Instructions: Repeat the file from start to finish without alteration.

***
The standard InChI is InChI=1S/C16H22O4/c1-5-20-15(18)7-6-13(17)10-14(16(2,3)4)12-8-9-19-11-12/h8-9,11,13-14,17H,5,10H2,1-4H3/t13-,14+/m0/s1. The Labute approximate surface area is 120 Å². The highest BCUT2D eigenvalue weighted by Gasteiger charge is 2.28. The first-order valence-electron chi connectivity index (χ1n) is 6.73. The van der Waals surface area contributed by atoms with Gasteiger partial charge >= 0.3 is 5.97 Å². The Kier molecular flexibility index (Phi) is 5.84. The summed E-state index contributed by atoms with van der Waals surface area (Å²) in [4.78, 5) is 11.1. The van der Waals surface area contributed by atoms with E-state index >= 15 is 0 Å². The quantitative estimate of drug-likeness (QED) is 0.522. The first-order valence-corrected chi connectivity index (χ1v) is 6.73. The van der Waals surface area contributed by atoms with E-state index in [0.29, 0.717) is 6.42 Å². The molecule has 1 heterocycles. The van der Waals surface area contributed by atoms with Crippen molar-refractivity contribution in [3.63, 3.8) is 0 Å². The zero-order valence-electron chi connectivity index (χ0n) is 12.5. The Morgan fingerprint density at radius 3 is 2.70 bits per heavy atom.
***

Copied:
The standard InChI is InChI=1S/C16H22O4/c1-5-20-15(18)7-6-13(17)10-14(16(2,3)4)12-8-9-19-11-12/h8-9,11,13-14,17H,5,10H2,1-4H3/t13-,14+/m0/s1. The Labute approximate surface area is 120 Å². The highest BCUT2D eigenvalue weighted by Gasteiger charge is 2.28. The first-order valence-electron chi connectivity index (χ1n) is 6.73. The van der Waals surface area contributed by atoms with Gasteiger partial charge >= 0.3 is 5.97 Å². The Kier molecular flexibility index (Phi) is 5.84. The summed E-state index contributed by atoms with van der Waals surface area (Å²) in [4.78, 5) is 11.1. The van der Waals surface area contributed by atoms with E-state index >= 15 is 0 Å². The quantitative estimate of drug-likeness (QED) is 0.522. The first-order valence-corrected chi connectivity index (χ1v) is 6.73. The van der Waals surface area contributed by atoms with E-state index in [0.29, 0.717) is 6.42 Å². The molecule has 1 heterocycles. The van der Waals surface area contributed by atoms with Crippen molar-refractivity contribution in [3.63, 3.8) is 0 Å². The zero-order valence-electron chi connectivity index (χ0n) is 12.5. The Morgan fingerprint density at radius 3 is 2.70 bits per heavy atom.